We might think that internet is the biggest boon to mankind. With the advent of internet, there has been a massive technological evolution in the field of education, learning and research. With newer learning tools, online apps and easy access to information, it may appear that internet has empowered us in every way. However, researchers have found that too much reliance on internet is bad for human memory. In an article published in the journal “Memory”, researchers have mentioned that relying on things like the internet triggers “Cognitive Offloading”, a behavioural tendency that makes us go back to the internet after each use, thus hindering our brain’s natural ability to process, analyse and recall information.
Researchers at the University of California, Santa Cruz and University of Illinois, in the United States, conducted experiments to determine our likelihood to reach for gadgets to find information. They have found that excess use of internet leads to a tendency where we rely more on the internet and less on our very own memory and problem solving abilities. Participants in the experiment were divided into two groups to answer some challenging trivia questions – one group used their memory, while the other used Google. The results revealed that those who previously used internet tools like Google were more likely to revert to google rather than spend time consulting their own memory.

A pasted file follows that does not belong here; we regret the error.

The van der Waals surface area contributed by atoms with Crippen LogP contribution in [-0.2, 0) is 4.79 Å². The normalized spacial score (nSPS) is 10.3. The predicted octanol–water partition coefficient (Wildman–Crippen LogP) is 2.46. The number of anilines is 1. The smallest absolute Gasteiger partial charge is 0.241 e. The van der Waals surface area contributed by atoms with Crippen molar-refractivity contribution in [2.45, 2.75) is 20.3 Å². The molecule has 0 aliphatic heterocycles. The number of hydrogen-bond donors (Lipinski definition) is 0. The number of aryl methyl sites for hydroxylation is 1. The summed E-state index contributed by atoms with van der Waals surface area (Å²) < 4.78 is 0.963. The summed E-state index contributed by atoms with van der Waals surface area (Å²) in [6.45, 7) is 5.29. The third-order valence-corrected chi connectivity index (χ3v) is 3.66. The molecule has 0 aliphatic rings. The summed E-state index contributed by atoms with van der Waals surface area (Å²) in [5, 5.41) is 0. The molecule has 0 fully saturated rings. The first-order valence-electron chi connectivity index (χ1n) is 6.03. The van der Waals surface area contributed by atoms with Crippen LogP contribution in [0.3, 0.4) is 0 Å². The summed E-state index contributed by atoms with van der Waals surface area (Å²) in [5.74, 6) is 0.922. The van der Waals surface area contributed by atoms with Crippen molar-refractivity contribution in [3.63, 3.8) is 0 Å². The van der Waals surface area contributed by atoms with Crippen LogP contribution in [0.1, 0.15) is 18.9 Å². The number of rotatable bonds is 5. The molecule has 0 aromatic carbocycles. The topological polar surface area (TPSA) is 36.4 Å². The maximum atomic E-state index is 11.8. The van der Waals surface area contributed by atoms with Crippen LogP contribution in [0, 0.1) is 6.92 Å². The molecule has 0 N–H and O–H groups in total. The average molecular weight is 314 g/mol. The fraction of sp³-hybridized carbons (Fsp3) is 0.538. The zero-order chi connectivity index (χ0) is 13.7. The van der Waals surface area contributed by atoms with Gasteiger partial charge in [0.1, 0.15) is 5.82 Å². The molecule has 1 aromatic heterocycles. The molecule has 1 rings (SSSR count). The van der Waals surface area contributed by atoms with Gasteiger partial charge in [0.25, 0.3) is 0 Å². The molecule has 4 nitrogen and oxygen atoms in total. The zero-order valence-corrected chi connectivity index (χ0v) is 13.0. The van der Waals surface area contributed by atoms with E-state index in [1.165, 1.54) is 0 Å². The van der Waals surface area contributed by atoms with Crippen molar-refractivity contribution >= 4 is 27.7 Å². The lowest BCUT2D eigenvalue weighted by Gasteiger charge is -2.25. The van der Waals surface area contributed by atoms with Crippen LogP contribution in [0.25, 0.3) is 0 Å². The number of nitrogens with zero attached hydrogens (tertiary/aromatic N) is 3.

According to researcher and author Dr. Benjamin Storm, “As we use the internet to support and extend our memory, we become more reliant on it. Whereas before we might have tried to recall something on our own, now we don’t bother. As more information becomes available via smartphones and other devices, we become progressively more reliant on it in our daily lives.”
As we are rapidly advancing towards an age of internet dependency, it is to be seen if our future generations are at risk of poor brain functionality, especially with respect to concentration and memory. With other researches in the past also revealing similar findings like atrophy of grey matter, structural brain changes and functional impairments from internet addiction, it is becoming more and more obvious that internet is indeed changing the way our brain functions and we may be heading towards a future where the shrinking human brain capacity could be taken over by technology and internet.